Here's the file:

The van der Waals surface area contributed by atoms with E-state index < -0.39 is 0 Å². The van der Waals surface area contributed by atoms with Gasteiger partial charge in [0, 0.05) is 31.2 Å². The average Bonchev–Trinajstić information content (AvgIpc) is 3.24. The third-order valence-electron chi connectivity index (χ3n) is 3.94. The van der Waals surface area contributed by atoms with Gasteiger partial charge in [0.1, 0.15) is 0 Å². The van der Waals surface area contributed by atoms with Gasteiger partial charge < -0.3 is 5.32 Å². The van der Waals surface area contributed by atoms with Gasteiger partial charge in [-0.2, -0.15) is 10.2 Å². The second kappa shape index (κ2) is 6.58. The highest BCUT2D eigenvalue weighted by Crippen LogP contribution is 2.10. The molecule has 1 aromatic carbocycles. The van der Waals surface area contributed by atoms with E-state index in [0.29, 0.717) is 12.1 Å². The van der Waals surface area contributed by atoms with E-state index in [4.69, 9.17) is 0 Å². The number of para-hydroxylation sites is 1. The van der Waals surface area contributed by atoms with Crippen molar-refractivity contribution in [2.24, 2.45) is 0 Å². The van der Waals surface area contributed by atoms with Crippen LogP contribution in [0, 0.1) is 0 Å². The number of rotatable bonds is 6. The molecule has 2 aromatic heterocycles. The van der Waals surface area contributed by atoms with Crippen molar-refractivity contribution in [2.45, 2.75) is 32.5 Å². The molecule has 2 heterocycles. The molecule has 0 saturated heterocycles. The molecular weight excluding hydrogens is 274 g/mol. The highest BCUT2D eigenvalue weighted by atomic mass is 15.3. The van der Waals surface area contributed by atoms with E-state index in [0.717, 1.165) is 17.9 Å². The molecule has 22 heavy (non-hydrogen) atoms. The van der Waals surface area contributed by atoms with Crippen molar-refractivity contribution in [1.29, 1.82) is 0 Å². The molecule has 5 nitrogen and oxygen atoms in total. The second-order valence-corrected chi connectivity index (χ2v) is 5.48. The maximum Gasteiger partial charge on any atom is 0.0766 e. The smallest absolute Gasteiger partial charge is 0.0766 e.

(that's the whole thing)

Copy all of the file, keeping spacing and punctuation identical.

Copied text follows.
The van der Waals surface area contributed by atoms with E-state index < -0.39 is 0 Å². The van der Waals surface area contributed by atoms with Gasteiger partial charge in [0, 0.05) is 31.2 Å². The average Bonchev–Trinajstić information content (AvgIpc) is 3.24. The third-order valence-electron chi connectivity index (χ3n) is 3.94. The van der Waals surface area contributed by atoms with Gasteiger partial charge in [0.1, 0.15) is 0 Å². The van der Waals surface area contributed by atoms with Gasteiger partial charge < -0.3 is 5.32 Å². The van der Waals surface area contributed by atoms with Gasteiger partial charge in [-0.2, -0.15) is 10.2 Å². The second kappa shape index (κ2) is 6.58. The highest BCUT2D eigenvalue weighted by Crippen LogP contribution is 2.10. The molecule has 1 aromatic carbocycles. The van der Waals surface area contributed by atoms with E-state index in [0.29, 0.717) is 12.1 Å². The van der Waals surface area contributed by atoms with E-state index in [4.69, 9.17) is 0 Å². The number of para-hydroxylation sites is 1. The van der Waals surface area contributed by atoms with Crippen molar-refractivity contribution in [2.24, 2.45) is 0 Å². The van der Waals surface area contributed by atoms with Crippen LogP contribution in [0, 0.1) is 0 Å². The number of rotatable bonds is 6. The molecule has 2 aromatic heterocycles. The van der Waals surface area contributed by atoms with Crippen molar-refractivity contribution in [2.45, 2.75) is 32.5 Å². The molecule has 2 heterocycles. The molecule has 0 saturated heterocycles. The molecular weight excluding hydrogens is 274 g/mol. The highest BCUT2D eigenvalue weighted by atomic mass is 15.3. The van der Waals surface area contributed by atoms with E-state index in [0.717, 1.165) is 17.9 Å². The molecule has 22 heavy (non-hydrogen) atoms. The van der Waals surface area contributed by atoms with Crippen molar-refractivity contribution in [1.29, 1.82) is 0 Å². The molecule has 5 nitrogen and oxygen atoms in total. The second-order valence-corrected chi connectivity index (χ2v) is 5.48. The maximum Gasteiger partial charge on any atom is 0.0766 e. The smallest absolute Gasteiger partial charge is 0.0766 e.